The Senate and House voted down an attempt to overturn Biden’s win in Arizona Wednesday night, hours after lawmakers were driven from the Capitol by a mob of Trump supporters intent on disrupting the certification of electoral votes.
President Trump has refused to concede defeat to Joe Biden in the elections, alleging Democrats “stole” the election via widespread voter fraud. A number of Republican lawmakers agreed to voice objections to state electoral results; however, earlier in the day Trump incited a crowd of thousands of supporters to demonstrate on Capitol hill.
The demonstration quickly devolved into a riot as the mob broke into the Capitol building and forced lawmakers to evacuate. By the time the riot finished, 14 Washington, D.C., police officers were injured and one demonstrator was shot and killed. Lawmakers subsequently insisted on returning to the Capitol to continue the certification of the Electoral College votes.
The 93-6 vote in the Senate came after four Republican members backed away from the earlier commitments to challenge the Electoral College results. Senator Kelly Loeffler, who was defeated by Democrat Raphael Warnock in Tuesday night’s night election, said she had a change of heart after witnessing the violence unleashed on the Capitol earlier in the day.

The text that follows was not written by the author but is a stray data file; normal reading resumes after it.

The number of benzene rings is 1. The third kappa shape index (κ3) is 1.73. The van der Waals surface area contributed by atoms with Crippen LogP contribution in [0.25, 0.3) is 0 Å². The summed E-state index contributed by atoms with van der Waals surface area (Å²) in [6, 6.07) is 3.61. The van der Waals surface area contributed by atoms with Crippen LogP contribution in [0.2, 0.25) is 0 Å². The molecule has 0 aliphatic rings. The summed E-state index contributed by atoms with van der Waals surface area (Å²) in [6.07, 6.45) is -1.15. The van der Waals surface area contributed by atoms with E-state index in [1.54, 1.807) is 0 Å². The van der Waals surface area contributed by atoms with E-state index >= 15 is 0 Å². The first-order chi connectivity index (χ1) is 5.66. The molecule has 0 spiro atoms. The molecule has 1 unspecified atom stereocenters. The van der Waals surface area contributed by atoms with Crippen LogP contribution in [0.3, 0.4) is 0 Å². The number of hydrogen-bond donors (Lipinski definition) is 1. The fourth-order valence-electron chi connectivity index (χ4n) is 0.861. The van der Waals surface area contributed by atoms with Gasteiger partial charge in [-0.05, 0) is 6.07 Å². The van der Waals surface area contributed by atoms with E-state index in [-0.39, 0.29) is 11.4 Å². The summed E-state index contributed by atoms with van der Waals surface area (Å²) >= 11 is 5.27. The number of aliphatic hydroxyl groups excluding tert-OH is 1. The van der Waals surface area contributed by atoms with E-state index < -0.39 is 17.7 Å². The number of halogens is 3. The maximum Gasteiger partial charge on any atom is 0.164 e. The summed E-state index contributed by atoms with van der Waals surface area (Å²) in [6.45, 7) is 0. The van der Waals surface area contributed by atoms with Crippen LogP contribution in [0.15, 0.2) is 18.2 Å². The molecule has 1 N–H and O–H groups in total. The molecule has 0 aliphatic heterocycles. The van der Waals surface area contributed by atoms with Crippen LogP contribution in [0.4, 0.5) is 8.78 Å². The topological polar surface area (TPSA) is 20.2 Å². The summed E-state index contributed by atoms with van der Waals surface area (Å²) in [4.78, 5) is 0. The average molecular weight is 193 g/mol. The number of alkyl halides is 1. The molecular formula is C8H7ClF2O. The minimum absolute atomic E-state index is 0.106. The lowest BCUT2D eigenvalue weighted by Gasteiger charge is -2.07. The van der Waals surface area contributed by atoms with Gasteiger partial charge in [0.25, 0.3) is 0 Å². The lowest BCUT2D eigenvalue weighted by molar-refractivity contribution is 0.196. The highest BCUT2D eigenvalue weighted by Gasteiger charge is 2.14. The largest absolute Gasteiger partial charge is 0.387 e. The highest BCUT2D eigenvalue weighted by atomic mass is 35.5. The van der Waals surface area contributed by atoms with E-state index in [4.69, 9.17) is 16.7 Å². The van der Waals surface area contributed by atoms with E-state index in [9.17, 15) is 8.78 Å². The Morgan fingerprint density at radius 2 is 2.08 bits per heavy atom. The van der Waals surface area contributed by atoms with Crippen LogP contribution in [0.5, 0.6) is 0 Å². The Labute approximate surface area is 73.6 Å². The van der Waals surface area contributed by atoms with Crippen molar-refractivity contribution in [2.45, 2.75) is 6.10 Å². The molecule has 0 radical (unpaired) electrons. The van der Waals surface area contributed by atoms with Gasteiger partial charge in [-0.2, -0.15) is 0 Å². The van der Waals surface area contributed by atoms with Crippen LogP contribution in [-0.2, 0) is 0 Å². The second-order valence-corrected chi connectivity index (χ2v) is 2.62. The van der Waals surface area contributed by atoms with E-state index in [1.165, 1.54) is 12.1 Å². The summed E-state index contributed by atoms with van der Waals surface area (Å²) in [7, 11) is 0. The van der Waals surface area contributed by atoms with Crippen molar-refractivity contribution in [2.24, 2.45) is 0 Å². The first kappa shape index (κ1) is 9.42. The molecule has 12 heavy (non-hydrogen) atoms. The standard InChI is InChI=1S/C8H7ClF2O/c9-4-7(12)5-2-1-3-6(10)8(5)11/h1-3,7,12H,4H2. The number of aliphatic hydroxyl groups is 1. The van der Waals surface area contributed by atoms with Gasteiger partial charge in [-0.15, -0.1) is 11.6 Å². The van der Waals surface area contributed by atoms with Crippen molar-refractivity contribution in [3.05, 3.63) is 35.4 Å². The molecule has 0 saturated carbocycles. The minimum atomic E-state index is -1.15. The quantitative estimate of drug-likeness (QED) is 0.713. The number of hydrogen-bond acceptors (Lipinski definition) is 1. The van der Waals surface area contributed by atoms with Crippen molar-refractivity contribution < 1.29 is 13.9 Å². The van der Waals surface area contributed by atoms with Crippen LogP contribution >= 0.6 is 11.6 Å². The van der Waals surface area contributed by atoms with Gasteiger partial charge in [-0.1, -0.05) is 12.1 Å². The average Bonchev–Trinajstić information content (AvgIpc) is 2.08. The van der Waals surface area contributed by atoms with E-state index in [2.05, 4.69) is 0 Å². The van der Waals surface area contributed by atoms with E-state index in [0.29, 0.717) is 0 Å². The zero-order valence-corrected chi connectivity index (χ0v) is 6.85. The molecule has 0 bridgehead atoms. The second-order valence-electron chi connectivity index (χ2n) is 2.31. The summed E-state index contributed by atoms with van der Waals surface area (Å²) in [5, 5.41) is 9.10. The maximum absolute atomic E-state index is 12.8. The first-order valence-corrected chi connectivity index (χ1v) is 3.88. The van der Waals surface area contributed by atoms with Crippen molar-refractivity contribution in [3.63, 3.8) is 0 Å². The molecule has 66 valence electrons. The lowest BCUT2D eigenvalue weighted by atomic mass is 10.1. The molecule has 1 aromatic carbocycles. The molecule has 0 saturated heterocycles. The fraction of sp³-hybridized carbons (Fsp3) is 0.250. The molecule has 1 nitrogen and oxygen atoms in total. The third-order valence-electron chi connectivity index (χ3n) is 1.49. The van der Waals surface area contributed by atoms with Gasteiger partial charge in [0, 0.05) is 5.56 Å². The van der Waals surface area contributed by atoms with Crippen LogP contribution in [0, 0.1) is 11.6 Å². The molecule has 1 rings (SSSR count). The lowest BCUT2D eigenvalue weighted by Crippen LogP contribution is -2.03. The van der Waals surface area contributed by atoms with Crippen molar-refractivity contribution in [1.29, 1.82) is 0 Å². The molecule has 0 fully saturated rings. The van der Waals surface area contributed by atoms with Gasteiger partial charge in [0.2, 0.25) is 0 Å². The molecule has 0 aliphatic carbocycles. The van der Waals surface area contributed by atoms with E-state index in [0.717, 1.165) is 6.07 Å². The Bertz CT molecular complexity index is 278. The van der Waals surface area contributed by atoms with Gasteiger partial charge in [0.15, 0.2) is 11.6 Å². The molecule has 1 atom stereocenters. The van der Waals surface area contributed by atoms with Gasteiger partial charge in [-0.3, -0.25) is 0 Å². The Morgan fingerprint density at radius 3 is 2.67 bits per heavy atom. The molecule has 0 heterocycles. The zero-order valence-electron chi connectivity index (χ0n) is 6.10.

“When I arrived in Washington this morning, I fully intended to object to the certification of the electoral votes,” Loeffler said. “However, the events that have transpired today have forced me to reconsider, and I cannot now, in good conscience, object.”
Senators Josh Hawley (R., Mo.) and Ted Cruz (R., Texas), both of whom led initial efforts to object to the Electoral College results, both voted to sustain the objection to Arizona’s certification. The two were joined by Senators Hyde Smith (R., Miss.), John Kennedy (R., La.), Roger Marshall (R., Ka.), and Tommy Tuberville (R., Ala.).
A majority of House Republicans also voted down a proposal to reject Arizona’s certification of the state’s election results. House Majority Leader Kevin McCarthy (R., Calif.) was among those voting in favor of the objection to Arizona’s certification.
“We will follow the Constitution and the law and the process for hearing valid concerns about election integrity,” McCarthy said in a floor speech. “We will do it with respect. We will respect your opinion. We will respect what you say, and we’re willing to listen to it.”
Trump ally Elise Stefanik (R., N.Y.) voted against the Arizona objection, after indicating she would sustain the objection earlier on Wednesday.
Congress Reconvenes after Capitol Mayhem, Rejects Attempt to Overturn Biden’s Arizona Win The British Journal Editors and Wire Services/ National Review.